By Anthony Santino
Dear freshman year Anthony,
What’s up? You’re talking to yourself in the third person for the last “He Said, She Said” of your college career. Look how far you’ve come.
I don’t know where you are or what you’re doing, but hopefully it involves Linda’s or 63’s—because this is a nostalgic piece and I’m going to miss those places.
A lot has happened between where you are now and where you’re going to be in late April of 2018. In that time, you’ve done a few cool internships that gave you quality media production experience, you actually got some playing time on the tennis team (didn’t think that was going to happen, huh?) and you even got into a long term relationship. At least three things you didn’t think would ever happen did in fact happen, and a lot more, too.
When you get to where I am now, you’ll fully understand how good of a decision it was to choose Sacred Heart. You’ve already experienced about a fourth of it, but the rest of the journey provides you with plenty of learning experiences that’ll get you in better touch with the world around you. (Of course there’s much more of that to go, but you catch my drift.)
As I can recall, since you’ve mostly taken common core classes, you probably feel a bit lost in regards to your major and what’s to come. Don’t worry. That’s going to work itself out sophomore year and you’re going to like the classes you take.
Junior year will be fun too. You live in an off-campus house, and a lot of good stories come from that place (just don’t expect the security deposit back). You also end up moving to a new pad for senior year, but don’t worry, it’s not out of bad blood, and it works much better as far as peace of mind goes.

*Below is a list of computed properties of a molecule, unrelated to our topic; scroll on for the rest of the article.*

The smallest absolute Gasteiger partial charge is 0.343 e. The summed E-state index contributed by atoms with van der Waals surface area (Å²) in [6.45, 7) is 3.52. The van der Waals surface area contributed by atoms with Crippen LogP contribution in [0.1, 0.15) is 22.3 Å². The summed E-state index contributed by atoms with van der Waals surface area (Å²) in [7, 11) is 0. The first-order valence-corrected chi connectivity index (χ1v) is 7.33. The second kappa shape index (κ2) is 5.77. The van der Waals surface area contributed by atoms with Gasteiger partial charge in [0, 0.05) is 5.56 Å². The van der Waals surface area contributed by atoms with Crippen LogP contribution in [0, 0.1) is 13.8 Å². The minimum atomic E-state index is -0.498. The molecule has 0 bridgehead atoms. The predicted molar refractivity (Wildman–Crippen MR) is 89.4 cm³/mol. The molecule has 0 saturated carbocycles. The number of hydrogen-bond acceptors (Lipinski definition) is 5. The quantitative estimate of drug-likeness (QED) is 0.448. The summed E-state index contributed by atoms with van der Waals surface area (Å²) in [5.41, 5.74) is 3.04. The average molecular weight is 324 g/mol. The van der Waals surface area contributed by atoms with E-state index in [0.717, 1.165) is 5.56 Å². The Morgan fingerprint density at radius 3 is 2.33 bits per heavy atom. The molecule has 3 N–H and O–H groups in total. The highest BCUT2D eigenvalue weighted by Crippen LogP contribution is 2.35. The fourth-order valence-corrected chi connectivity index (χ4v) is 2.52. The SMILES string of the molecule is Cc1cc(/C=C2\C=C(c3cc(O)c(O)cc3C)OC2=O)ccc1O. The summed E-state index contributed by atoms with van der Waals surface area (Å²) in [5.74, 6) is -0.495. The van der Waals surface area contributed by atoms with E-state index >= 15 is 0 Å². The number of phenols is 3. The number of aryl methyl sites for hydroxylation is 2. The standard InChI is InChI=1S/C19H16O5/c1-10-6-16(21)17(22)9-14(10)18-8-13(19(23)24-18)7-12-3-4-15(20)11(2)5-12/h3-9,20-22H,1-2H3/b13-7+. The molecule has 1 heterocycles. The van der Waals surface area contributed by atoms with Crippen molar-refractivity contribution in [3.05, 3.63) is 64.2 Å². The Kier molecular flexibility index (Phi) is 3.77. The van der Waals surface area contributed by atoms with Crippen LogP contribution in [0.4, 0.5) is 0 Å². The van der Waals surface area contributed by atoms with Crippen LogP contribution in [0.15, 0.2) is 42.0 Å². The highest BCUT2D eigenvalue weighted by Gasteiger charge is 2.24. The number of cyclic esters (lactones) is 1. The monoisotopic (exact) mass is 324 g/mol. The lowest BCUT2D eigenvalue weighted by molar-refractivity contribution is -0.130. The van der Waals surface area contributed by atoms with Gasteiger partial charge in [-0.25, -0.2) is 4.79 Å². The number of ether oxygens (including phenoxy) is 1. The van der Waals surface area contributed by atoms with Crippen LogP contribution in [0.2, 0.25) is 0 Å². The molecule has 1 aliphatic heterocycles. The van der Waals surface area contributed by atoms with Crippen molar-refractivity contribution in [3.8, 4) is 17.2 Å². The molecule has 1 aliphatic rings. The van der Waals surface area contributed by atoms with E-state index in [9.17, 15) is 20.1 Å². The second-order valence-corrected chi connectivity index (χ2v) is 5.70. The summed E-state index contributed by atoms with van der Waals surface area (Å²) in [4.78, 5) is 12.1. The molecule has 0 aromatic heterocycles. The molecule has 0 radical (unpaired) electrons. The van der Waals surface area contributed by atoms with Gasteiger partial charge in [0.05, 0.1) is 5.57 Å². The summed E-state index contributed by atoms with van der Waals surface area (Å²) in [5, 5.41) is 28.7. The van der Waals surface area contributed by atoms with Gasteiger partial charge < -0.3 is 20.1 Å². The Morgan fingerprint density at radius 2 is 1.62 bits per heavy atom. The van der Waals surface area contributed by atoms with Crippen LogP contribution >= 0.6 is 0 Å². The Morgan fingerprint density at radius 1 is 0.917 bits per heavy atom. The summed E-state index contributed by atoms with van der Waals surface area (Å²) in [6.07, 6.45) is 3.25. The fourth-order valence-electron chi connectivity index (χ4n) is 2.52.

I guess in this kind of piece, the author is supposed to give him or herself advice, so I’ll do that.
If I remember correctly how you were as a freshman, I’d start by telling you to always stick to your gut. That’s seemingly general advice, and you’d probably expect that to be a given in life, but trust me—you need to hear that as often as possible. I’m you, so I know how you think; and that goes for every stage of life that’s happened so far. The good news is you get less hesitant as time goes on, and you’ll start to feel yourself coming into your own more and more. It’s great, and you’ll be there very soon.
I’ll be honest: there are a couple of tough times. But you come to realize that these difficult periods you face through college aren’t that bad in the long run, and they teach you an education money can’t buy. (Money can buy an egg and cheese from UCBC though. You’ll miss that, too, once you start going there.)
Despite the tough times, the good outweighs the bad a hundred fold. You’re still very close with your core group of freshman year friends, and you pick up some good new ones along the way.
For most people, talking to themself like this would be weird. Little do they know you’re an only child and are used to talking to yourself. So this letter is probably not creepy to you. Perhaps it’s kind of lame, depending on your mood. But hey, lame is better than creepy.
I’ll wrap it up here because you probably have some Merritt Canteen to eat or a tennis practice to go to. Go forth and enjoy college. It’s going to be over faster than an episode of “The Office.”